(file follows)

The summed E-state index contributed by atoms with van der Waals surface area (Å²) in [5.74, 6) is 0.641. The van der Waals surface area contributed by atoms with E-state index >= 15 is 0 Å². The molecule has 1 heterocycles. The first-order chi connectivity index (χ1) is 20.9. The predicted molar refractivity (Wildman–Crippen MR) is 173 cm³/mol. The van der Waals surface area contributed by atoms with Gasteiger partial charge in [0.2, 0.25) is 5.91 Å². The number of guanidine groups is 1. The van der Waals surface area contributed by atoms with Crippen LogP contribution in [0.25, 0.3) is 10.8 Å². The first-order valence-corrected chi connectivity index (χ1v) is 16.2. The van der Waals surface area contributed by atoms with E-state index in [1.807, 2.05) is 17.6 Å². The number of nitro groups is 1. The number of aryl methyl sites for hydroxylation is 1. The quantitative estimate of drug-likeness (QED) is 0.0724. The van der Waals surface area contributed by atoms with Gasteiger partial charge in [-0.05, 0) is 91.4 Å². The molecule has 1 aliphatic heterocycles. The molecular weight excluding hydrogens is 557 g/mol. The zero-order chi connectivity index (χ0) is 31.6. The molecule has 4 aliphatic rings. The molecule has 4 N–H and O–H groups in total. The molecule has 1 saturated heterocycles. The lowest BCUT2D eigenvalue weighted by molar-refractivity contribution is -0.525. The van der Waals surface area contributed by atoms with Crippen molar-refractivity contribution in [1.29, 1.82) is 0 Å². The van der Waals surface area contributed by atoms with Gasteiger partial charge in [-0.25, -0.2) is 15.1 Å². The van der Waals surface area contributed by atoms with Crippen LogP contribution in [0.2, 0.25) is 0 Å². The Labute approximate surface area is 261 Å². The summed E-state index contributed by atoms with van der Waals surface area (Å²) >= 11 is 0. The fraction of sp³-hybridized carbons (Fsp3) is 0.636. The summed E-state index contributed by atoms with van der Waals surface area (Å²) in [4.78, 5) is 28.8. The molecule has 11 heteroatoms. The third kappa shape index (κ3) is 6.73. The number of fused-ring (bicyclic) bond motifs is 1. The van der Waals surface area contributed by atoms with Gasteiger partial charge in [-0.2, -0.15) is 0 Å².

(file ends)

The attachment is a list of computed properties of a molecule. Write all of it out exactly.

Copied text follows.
The summed E-state index contributed by atoms with van der Waals surface area (Å²) in [5.74, 6) is 0.641. The van der Waals surface area contributed by atoms with E-state index >= 15 is 0 Å². The molecule has 1 heterocycles. The first-order chi connectivity index (χ1) is 20.9. The predicted molar refractivity (Wildman–Crippen MR) is 173 cm³/mol. The van der Waals surface area contributed by atoms with Gasteiger partial charge in [0.2, 0.25) is 5.91 Å². The number of guanidine groups is 1. The van der Waals surface area contributed by atoms with Crippen LogP contribution in [0.25, 0.3) is 10.8 Å². The first-order valence-corrected chi connectivity index (χ1v) is 16.2. The van der Waals surface area contributed by atoms with E-state index in [1.807, 2.05) is 17.6 Å². The number of nitro groups is 1. The number of aryl methyl sites for hydroxylation is 1. The quantitative estimate of drug-likeness (QED) is 0.0724. The van der Waals surface area contributed by atoms with Gasteiger partial charge in [-0.05, 0) is 91.4 Å². The molecule has 1 aliphatic heterocycles. The molecular weight excluding hydrogens is 557 g/mol. The zero-order chi connectivity index (χ0) is 31.6. The molecule has 4 aliphatic rings. The molecule has 4 N–H and O–H groups in total. The molecule has 1 saturated heterocycles. The lowest BCUT2D eigenvalue weighted by molar-refractivity contribution is -0.525. The van der Waals surface area contributed by atoms with Crippen molar-refractivity contribution in [1.29, 1.82) is 0 Å². The van der Waals surface area contributed by atoms with Gasteiger partial charge in [-0.25, -0.2) is 15.1 Å². The van der Waals surface area contributed by atoms with Crippen LogP contribution in [0.2, 0.25) is 0 Å². The Labute approximate surface area is 261 Å². The summed E-state index contributed by atoms with van der Waals surface area (Å²) >= 11 is 0. The fraction of sp³-hybridized carbons (Fsp3) is 0.636. The summed E-state index contributed by atoms with van der Waals surface area (Å²) in [4.78, 5) is 28.8. The molecule has 11 heteroatoms. The third kappa shape index (κ3) is 6.73. The number of fused-ring (bicyclic) bond motifs is 1. The van der Waals surface area contributed by atoms with Gasteiger partial charge in [-0.2, -0.15) is 0 Å².